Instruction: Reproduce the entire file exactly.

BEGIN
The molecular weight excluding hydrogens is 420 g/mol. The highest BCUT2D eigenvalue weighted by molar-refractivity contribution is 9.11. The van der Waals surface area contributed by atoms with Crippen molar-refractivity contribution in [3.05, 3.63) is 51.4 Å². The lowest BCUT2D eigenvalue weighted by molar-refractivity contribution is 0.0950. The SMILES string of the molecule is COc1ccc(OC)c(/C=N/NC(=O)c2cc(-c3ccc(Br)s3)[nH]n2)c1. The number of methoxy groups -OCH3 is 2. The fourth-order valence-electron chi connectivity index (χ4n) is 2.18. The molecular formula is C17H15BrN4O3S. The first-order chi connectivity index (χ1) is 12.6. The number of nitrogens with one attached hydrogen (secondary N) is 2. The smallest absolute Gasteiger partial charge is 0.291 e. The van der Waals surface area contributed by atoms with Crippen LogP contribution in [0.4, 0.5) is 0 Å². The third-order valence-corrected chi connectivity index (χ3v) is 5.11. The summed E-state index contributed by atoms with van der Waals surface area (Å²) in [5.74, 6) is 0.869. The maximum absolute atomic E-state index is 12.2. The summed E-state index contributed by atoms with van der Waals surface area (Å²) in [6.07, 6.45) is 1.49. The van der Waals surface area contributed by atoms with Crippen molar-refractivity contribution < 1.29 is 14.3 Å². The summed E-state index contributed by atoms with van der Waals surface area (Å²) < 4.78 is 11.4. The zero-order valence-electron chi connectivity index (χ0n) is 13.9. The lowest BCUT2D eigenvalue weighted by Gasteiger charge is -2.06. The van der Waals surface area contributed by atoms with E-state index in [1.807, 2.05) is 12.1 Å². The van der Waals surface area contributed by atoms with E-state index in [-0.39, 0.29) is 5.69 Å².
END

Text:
The molecular weight excluding hydrogens is 420 g/mol. The highest BCUT2D eigenvalue weighted by molar-refractivity contribution is 9.11. The van der Waals surface area contributed by atoms with Crippen molar-refractivity contribution in [3.05, 3.63) is 51.4 Å². The lowest BCUT2D eigenvalue weighted by molar-refractivity contribution is 0.0950. The SMILES string of the molecule is COc1ccc(OC)c(/C=N/NC(=O)c2cc(-c3ccc(Br)s3)[nH]n2)c1. The number of methoxy groups -OCH3 is 2. The fourth-order valence-electron chi connectivity index (χ4n) is 2.18. The molecular formula is C17H15BrN4O3S. The first-order chi connectivity index (χ1) is 12.6. The number of nitrogens with one attached hydrogen (secondary N) is 2. The smallest absolute Gasteiger partial charge is 0.291 e. The van der Waals surface area contributed by atoms with Crippen LogP contribution in [0.4, 0.5) is 0 Å². The third-order valence-corrected chi connectivity index (χ3v) is 5.11. The summed E-state index contributed by atoms with van der Waals surface area (Å²) in [5.74, 6) is 0.869. The maximum absolute atomic E-state index is 12.2. The summed E-state index contributed by atoms with van der Waals surface area (Å²) in [6.07, 6.45) is 1.49. The van der Waals surface area contributed by atoms with Crippen molar-refractivity contribution < 1.29 is 14.3 Å². The summed E-state index contributed by atoms with van der Waals surface area (Å²) < 4.78 is 11.4. The zero-order valence-electron chi connectivity index (χ0n) is 13.9. The lowest BCUT2D eigenvalue weighted by Gasteiger charge is -2.06. The van der Waals surface area contributed by atoms with E-state index in [1.807, 2.05) is 12.1 Å². The van der Waals surface area contributed by atoms with E-state index in [-0.39, 0.29) is 5.69 Å².